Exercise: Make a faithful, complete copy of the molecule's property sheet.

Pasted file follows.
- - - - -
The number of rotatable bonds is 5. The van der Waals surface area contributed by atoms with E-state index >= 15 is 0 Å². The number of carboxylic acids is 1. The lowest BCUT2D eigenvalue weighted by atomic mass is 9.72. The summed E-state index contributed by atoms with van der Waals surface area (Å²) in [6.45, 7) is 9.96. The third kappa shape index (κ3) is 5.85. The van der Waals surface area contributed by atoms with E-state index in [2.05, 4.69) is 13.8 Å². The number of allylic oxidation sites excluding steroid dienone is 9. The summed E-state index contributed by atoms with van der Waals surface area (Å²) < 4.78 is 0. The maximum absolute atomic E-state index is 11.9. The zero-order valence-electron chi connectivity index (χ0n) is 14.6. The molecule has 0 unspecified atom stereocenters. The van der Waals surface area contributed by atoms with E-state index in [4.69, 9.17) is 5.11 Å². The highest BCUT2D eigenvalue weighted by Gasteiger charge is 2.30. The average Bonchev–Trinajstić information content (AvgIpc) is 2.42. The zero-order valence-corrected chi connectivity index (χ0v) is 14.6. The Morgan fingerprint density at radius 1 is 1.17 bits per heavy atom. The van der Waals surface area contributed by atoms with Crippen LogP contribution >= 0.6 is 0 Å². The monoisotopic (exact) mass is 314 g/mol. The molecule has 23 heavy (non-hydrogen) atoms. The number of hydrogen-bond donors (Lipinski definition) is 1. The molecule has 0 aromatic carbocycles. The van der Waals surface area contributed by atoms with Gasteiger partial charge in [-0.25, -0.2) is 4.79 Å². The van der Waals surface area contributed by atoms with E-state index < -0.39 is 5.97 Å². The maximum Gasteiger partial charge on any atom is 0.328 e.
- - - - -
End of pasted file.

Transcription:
The number of rotatable bonds is 5. The van der Waals surface area contributed by atoms with E-state index >= 15 is 0 Å². The number of carboxylic acids is 1. The lowest BCUT2D eigenvalue weighted by atomic mass is 9.72. The summed E-state index contributed by atoms with van der Waals surface area (Å²) in [6.45, 7) is 9.96. The third kappa shape index (κ3) is 5.85. The van der Waals surface area contributed by atoms with E-state index in [2.05, 4.69) is 13.8 Å². The number of allylic oxidation sites excluding steroid dienone is 9. The summed E-state index contributed by atoms with van der Waals surface area (Å²) < 4.78 is 0. The maximum absolute atomic E-state index is 11.9. The zero-order valence-electron chi connectivity index (χ0n) is 14.6. The molecule has 0 unspecified atom stereocenters. The van der Waals surface area contributed by atoms with E-state index in [4.69, 9.17) is 5.11 Å². The highest BCUT2D eigenvalue weighted by Gasteiger charge is 2.30. The average Bonchev–Trinajstić information content (AvgIpc) is 2.42. The zero-order valence-corrected chi connectivity index (χ0v) is 14.6. The Morgan fingerprint density at radius 1 is 1.17 bits per heavy atom. The van der Waals surface area contributed by atoms with Crippen LogP contribution >= 0.6 is 0 Å². The monoisotopic (exact) mass is 314 g/mol. The molecule has 23 heavy (non-hydrogen) atoms. The number of hydrogen-bond donors (Lipinski definition) is 1. The molecule has 0 aromatic carbocycles. The van der Waals surface area contributed by atoms with Gasteiger partial charge in [-0.25, -0.2) is 4.79 Å². The van der Waals surface area contributed by atoms with E-state index < -0.39 is 5.97 Å². The maximum Gasteiger partial charge on any atom is 0.328 e.